This is part 5 of a multi-part series on the book of Mark.

Today, we’re in Mark 6:1-6.

Rejection & the Hypostatic Union

Jesus knew rejection and disdain. He knew the pain of not being accepted in his hometown. He went to Nazareth and was teaching in the Synagogue. As he was teaching, people were astonished: “Where did this man get these things?” they asked (6:2). How does he do these mighty works?

Isn’t this just the carpenter? (6:3). They identified Jesus by his job. “We know what a carpenter does,” they said. Not many people from his background led revolutions or knew the Torah like Rabbi Hillel. But Jesus was fully carpenter and fully God.

In the same way, by God’s grace alone I am fully petroleum engineer and fully follower of Jesus. There is no need to split the two. Unfortunately, our churches are full of people who are fully their profession and not fully followers of Jesus, but it’s time for that to change. They need to be invited to follow Jesus fully in (not despite) their societal role.

Flywheel Effect

What does western society falsely see as producing fully committed followers of Jesus? A background in Bible school, seminary, non-profit or NGO work? In my view, this is a flywheel effect problem.

The flywheel effect is originally a mechanical concept dealing in angular momentum, developed for trains and electricity. It has become a business term popularized by Jim Collins in Good to Great. Collins’s point is that companies rarely start with a homerun; instead, they most often accumulate small wins that build into positive momentum—which results in becoming great. In other words, a series of small and good decisions cumulatively over time adds up to becoming great. This is intuitive. As people, we grow up making a series of small decisions that culminate in our character as an adult; it was never one big event that shaped our lives, though events like that will certainly affect us for good or for bad.

The church has done something similar but in a negative light. To be “somebody” in the church, one must go to seminary and learn a particular way of thinking and a obtain certain lens through which to see everything. As the wheel flies and picks up momentum, everyone who commands the stage in churches has the same background and thinks of things through the same overarching lens, thus limiting influential thinking from other points of view that could be helpful to living out one’s faith in their time and place.

Businesspeople & the Church

On one hand, businesspeople have been told for far too long from the pulpit that their best shot at living out their faith is in parking cars and helping with childcare on Sunday morning—and, of course, giving generously to the government-registered non-profits that we call our churches. We have produced this lack of fullness in following Jesus ourselves.

On the other hand, businesspeople have sadly accepted their roles as lower citizens in the Kingdom of God because they have no voices from the stage to say anything to the contrary, and have not shown themselves to their churches to be those who serve God full time. Therefore, we have a self-perpetuating downward spiral where they are told more and more that people who love God “quit their jobs and join full time ministry,” further sending us down the spiral.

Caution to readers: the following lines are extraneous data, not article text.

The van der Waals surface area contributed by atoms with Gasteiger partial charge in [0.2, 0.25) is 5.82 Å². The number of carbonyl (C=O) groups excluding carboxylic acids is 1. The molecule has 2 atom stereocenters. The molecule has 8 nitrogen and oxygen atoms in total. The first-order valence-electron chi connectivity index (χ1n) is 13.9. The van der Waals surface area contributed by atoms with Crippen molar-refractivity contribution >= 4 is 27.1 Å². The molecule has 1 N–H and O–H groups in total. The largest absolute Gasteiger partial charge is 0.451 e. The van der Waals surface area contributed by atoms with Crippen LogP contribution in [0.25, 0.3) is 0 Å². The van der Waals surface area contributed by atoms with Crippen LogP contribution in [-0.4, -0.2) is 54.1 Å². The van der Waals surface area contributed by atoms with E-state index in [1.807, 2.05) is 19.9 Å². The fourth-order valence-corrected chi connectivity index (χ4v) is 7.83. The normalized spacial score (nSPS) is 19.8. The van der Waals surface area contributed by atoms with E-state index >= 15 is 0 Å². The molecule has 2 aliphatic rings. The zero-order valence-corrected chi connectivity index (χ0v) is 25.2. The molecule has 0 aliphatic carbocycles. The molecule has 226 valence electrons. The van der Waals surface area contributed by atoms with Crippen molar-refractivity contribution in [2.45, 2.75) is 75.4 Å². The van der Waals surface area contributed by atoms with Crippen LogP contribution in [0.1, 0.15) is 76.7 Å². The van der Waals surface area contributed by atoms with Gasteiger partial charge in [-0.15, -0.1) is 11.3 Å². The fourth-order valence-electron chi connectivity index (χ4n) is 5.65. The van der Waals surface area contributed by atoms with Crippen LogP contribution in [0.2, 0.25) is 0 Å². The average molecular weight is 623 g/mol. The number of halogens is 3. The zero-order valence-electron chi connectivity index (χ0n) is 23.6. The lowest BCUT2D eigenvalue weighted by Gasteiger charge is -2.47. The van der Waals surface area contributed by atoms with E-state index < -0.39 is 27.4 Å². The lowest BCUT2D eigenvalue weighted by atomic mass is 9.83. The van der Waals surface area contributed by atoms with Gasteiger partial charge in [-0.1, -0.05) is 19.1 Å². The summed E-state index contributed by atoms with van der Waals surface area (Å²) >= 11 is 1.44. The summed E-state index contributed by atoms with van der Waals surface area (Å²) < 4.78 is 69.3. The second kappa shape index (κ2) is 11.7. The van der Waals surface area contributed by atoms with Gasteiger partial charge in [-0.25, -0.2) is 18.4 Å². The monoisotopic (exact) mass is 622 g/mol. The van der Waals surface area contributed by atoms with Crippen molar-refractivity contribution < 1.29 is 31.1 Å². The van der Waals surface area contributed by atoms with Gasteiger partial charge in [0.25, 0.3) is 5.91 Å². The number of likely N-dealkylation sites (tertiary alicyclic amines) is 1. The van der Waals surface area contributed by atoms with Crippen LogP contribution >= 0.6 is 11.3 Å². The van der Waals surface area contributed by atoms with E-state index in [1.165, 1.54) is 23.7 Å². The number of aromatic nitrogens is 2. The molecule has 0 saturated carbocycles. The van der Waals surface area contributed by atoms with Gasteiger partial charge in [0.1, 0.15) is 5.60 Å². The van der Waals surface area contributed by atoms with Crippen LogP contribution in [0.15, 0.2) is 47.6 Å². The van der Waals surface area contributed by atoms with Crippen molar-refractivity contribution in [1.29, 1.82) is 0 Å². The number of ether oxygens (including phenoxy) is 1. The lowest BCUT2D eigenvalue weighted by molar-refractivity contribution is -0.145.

This flywheel effect has great momentum, but organizations such as Faith Driven Entrepreneur, Praxis, Steward Advisors Group, and OPEN (among many others) have worked to slow it down. It’s time we turn the flywheel around and spin the other direction.

A Friend in Jesus

When you struggle with your church not understanding you, you have a friend in Jesus. Mark says that they were offended by him—not because he did anything worthy of causing offense, but because they couldn’t put him in a box that they understood or could relate to.

Jesus responded, hurt deeply in his soul, that a prophet is not without honor except in his hometown and among those who should know and love and support them best (6:4).

His experience was so bad that he decided miracles were not worth doing en mass, as they would be in direct contradiction to his own teaching that we should shouldn’t throw our pearls to swine (Matthew 7:6). Then Jesus marveled at their unbelief (Mark 6:6a).

Conclusion & Application

If you are a 501(c)3 church leader, this is a warning to you from the Lord Jesus: be very careful to have open eyes and open ears and a discerning spirit. Who has the anointing of the LORD on their lives for a task they aren’t technically qualified for in the eyes of the world? Who doesn’t fit into your pre-existing box (perhaps because they didn’t go to seminary or have the expected training under the belts) that the God of the universe may be pleased to use in extraordinary ways?

These synagogue leaders, friends, and family missed the very Creator of all that there is simply because he didn’t come from their background. Please, I beg you, don’t make the same mistake from those in your flock who are assigned to least-reached peoples.

Jesus left without their blessing, but almost certainly not because he didn’t care to have it. He just knew what his job was, given by his Father, to execute. There is a time to be responsibly rebellious, and this was it. He left Nazareth “and he went about among the villages teaching” (6:6b).

Greg is the President of OPEN USA. He used his education to work as a tentmaker in the Middle East for 8.5 years seeking to plant a church amongst a least-reached people group. Currently back in the USA with his wife and children, they aim to return to finish what the LORD used them to start.

To learn more about B4T, read Business for Transformation by Patrick Lai.

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